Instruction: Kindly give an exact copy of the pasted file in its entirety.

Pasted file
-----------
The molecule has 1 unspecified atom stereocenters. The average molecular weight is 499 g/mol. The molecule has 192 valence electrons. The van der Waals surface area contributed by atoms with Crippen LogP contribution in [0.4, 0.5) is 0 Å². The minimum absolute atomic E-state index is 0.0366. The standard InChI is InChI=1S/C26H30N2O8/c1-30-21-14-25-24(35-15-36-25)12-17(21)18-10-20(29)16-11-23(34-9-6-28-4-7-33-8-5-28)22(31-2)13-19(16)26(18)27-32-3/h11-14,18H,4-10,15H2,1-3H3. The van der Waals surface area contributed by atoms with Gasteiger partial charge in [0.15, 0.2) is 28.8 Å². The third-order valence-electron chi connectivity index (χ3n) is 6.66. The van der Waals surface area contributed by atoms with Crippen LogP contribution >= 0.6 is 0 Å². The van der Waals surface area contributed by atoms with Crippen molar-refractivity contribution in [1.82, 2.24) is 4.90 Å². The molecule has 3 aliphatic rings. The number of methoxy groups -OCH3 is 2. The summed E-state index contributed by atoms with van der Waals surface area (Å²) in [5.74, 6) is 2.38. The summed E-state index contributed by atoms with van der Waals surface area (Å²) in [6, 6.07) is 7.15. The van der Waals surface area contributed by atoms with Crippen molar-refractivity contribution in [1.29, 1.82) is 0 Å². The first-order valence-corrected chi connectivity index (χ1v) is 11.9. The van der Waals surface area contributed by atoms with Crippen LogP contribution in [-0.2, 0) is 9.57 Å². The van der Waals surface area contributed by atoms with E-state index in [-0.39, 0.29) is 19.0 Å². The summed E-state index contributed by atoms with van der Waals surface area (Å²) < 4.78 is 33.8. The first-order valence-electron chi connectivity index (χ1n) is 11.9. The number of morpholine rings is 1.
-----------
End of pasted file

The molecule has 1 unspecified atom stereocenters. The average molecular weight is 499 g/mol. The molecule has 192 valence electrons. The van der Waals surface area contributed by atoms with Crippen LogP contribution in [0.4, 0.5) is 0 Å². The minimum absolute atomic E-state index is 0.0366. The standard InChI is InChI=1S/C26H30N2O8/c1-30-21-14-25-24(35-15-36-25)12-17(21)18-10-20(29)16-11-23(34-9-6-28-4-7-33-8-5-28)22(31-2)13-19(16)26(18)27-32-3/h11-14,18H,4-10,15H2,1-3H3. The van der Waals surface area contributed by atoms with Gasteiger partial charge in [0.15, 0.2) is 28.8 Å². The third-order valence-electron chi connectivity index (χ3n) is 6.66. The van der Waals surface area contributed by atoms with Crippen LogP contribution >= 0.6 is 0 Å². The van der Waals surface area contributed by atoms with Crippen molar-refractivity contribution in [1.82, 2.24) is 4.90 Å². The molecule has 3 aliphatic rings. The number of methoxy groups -OCH3 is 2. The summed E-state index contributed by atoms with van der Waals surface area (Å²) in [5.74, 6) is 2.38. The summed E-state index contributed by atoms with van der Waals surface area (Å²) in [6, 6.07) is 7.15. The van der Waals surface area contributed by atoms with Crippen molar-refractivity contribution in [1.29, 1.82) is 0 Å². The first-order valence-corrected chi connectivity index (χ1v) is 11.9. The van der Waals surface area contributed by atoms with Crippen LogP contribution in [-0.2, 0) is 9.57 Å². The van der Waals surface area contributed by atoms with E-state index in [-0.39, 0.29) is 19.0 Å². The summed E-state index contributed by atoms with van der Waals surface area (Å²) < 4.78 is 33.8. The first-order valence-electron chi connectivity index (χ1n) is 11.9. The number of morpholine rings is 1.